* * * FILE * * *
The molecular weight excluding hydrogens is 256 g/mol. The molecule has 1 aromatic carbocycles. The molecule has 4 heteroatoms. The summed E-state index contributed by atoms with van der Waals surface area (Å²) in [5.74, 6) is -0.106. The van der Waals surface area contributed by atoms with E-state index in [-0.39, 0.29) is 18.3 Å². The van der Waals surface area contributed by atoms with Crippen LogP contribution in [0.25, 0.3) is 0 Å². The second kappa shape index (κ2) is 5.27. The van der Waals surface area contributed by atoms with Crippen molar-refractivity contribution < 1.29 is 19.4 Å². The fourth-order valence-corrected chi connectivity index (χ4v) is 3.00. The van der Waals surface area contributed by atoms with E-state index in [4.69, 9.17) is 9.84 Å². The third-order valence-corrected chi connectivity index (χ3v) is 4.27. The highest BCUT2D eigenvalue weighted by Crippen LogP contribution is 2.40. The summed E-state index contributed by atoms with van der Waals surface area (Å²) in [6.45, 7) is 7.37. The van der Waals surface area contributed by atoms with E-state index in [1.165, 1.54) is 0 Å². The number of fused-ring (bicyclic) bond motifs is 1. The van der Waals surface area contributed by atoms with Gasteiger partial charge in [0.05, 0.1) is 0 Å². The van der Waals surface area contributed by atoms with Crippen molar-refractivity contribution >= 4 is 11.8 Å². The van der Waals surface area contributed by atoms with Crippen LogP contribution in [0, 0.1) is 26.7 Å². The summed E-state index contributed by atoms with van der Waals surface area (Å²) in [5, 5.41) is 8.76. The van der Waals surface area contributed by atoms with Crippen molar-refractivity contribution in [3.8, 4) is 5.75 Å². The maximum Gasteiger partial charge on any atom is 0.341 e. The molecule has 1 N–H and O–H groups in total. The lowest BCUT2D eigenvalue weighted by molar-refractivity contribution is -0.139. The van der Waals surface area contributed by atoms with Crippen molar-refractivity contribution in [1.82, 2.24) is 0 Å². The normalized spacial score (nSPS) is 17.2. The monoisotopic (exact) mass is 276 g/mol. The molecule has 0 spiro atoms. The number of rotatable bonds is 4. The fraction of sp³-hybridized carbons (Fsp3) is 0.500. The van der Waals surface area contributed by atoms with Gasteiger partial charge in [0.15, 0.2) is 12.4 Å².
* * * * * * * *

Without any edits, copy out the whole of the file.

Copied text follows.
The molecular weight excluding hydrogens is 256 g/mol. The molecule has 1 aromatic carbocycles. The molecule has 4 heteroatoms. The summed E-state index contributed by atoms with van der Waals surface area (Å²) in [5.74, 6) is -0.106. The van der Waals surface area contributed by atoms with E-state index in [-0.39, 0.29) is 18.3 Å². The van der Waals surface area contributed by atoms with Crippen LogP contribution in [0.25, 0.3) is 0 Å². The second kappa shape index (κ2) is 5.27. The van der Waals surface area contributed by atoms with Crippen molar-refractivity contribution < 1.29 is 19.4 Å². The fourth-order valence-corrected chi connectivity index (χ4v) is 3.00. The van der Waals surface area contributed by atoms with E-state index in [4.69, 9.17) is 9.84 Å². The third-order valence-corrected chi connectivity index (χ3v) is 4.27. The highest BCUT2D eigenvalue weighted by Crippen LogP contribution is 2.40. The summed E-state index contributed by atoms with van der Waals surface area (Å²) in [6.45, 7) is 7.37. The van der Waals surface area contributed by atoms with E-state index in [1.165, 1.54) is 0 Å². The number of fused-ring (bicyclic) bond motifs is 1. The van der Waals surface area contributed by atoms with Gasteiger partial charge in [0.05, 0.1) is 0 Å². The van der Waals surface area contributed by atoms with Crippen molar-refractivity contribution >= 4 is 11.8 Å². The van der Waals surface area contributed by atoms with Crippen LogP contribution in [0, 0.1) is 26.7 Å². The summed E-state index contributed by atoms with van der Waals surface area (Å²) in [5, 5.41) is 8.76. The van der Waals surface area contributed by atoms with Crippen molar-refractivity contribution in [3.8, 4) is 5.75 Å². The maximum Gasteiger partial charge on any atom is 0.341 e. The molecule has 1 N–H and O–H groups in total. The lowest BCUT2D eigenvalue weighted by molar-refractivity contribution is -0.139. The van der Waals surface area contributed by atoms with Crippen molar-refractivity contribution in [1.82, 2.24) is 0 Å². The normalized spacial score (nSPS) is 17.2. The monoisotopic (exact) mass is 276 g/mol. The molecule has 0 spiro atoms. The number of rotatable bonds is 4. The fraction of sp³-hybridized carbons (Fsp3) is 0.500. The van der Waals surface area contributed by atoms with Gasteiger partial charge in [0.15, 0.2) is 12.4 Å².